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The Financial Markets Are Leveraged For a Crash...

Contributed by mm | April 4, 2004 4:47 PM PST

"The financial markets are leveraged for a crash...

...The only question is when?"

Richard Benson gave a bleak picture of what will happen in the next 12 months in this article. (Although the article is published on April 1st, it is not an April Fool's Day joke.)

His view echoes a number of articles I have discussed in this website (here, here, here and here). That is, our financial system is heavily (and unhealthily) leveraged and is poised for a disaster, which, when it comes, may be even more damaging than the 1929 stock market crash.

Richard also provided some perspective on the crucial days that will break or fail Fed who wants to keep this leveraged system working for as long as possible:

For investors knowledgeable about the Treasury financing cycle, following is the most likely time frame when we expect the "wheels might come off and the markets and roll over a cliff:"

In January to March of this year, the U.S. Treasury financing need was $177 Billion and the Japanese bought over $142 Billion (15 trillion Yen) of our debt. (In the February 2004 refunding, Asian central banks bought 50% of the auctions, which caught the world's attention).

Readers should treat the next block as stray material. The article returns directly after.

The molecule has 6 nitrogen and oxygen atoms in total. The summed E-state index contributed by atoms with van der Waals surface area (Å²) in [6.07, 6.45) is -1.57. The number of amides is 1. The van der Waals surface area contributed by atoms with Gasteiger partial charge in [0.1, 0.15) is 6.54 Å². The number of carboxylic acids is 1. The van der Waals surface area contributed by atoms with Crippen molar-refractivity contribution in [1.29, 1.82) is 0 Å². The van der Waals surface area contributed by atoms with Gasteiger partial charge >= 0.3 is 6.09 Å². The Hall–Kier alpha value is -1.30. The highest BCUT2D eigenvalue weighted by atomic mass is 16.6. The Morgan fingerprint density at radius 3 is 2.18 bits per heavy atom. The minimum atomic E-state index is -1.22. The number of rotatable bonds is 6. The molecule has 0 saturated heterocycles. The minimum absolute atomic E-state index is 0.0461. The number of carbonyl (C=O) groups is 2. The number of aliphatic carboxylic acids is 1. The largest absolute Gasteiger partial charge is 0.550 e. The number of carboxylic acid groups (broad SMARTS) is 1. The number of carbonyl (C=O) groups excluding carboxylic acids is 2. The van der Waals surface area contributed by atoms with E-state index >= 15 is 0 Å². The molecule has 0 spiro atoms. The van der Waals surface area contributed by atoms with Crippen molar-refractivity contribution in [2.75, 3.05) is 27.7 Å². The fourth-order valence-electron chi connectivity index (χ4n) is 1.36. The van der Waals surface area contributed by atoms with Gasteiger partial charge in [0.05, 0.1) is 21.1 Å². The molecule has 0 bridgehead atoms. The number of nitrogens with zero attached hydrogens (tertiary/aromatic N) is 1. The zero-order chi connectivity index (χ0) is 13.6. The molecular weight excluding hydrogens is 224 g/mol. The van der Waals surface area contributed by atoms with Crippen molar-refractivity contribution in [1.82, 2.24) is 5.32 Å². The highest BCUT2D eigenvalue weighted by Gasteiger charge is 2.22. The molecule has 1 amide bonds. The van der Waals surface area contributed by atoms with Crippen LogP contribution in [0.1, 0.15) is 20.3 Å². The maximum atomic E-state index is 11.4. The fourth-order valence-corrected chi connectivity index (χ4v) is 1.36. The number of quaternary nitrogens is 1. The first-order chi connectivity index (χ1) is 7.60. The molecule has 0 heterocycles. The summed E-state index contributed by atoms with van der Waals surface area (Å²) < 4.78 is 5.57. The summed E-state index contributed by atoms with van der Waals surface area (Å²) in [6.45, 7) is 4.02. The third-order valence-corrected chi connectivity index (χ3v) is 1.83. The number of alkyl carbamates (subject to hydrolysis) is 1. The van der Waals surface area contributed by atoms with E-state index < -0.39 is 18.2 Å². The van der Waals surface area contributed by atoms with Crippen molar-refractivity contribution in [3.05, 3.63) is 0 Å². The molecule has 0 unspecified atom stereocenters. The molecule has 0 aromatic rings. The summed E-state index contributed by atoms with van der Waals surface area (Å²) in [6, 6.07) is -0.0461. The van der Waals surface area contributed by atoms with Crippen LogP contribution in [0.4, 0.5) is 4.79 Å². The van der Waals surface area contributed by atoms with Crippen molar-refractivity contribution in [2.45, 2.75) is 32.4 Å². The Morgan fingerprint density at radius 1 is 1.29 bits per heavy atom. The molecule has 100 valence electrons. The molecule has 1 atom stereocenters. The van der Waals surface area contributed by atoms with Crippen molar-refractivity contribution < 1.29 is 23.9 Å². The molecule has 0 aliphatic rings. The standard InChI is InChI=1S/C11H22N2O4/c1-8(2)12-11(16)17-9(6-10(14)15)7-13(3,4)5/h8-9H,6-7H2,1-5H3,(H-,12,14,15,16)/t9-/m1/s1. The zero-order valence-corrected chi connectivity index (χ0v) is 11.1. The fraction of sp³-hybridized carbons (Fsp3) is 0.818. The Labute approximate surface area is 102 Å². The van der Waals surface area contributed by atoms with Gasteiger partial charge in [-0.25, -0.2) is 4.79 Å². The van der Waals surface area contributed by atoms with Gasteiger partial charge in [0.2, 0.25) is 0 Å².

In April to June, the U.S. Treasury receives both quarter-end and annual tax payments, keeping the financing need a modest $75 Billion.

In July to December, the U.S. Treasury has to raise $300 Billion. The August and November re-fundings will be critical. If the Japanese and the rest of Asia don't come in to buy $200 Billion, bond prices are virtually certain to roll off that cliff. Our entire deficit needs to be financed with newly printed American, Asian or European central bank currency.

He recommends individual investors to sit in cash or park money in safe places like short-term treasuries, CDs, I-bonds and TIPS. My personal taking is:

1) Check out your current loan rate and the next few weeks or months may be your last chance to refinance (disclosure: I'm in the process of refinancing my mortgage from 4.25% to 3.50% now)

2) Stay defensive; do not play with the "flying pigs" and chase the last few percentage points of gain in the stock market

3) If you still want to have some exposure in the equity market, buy some insurance like long-term put options (see this post)

Source: The Kirk Report

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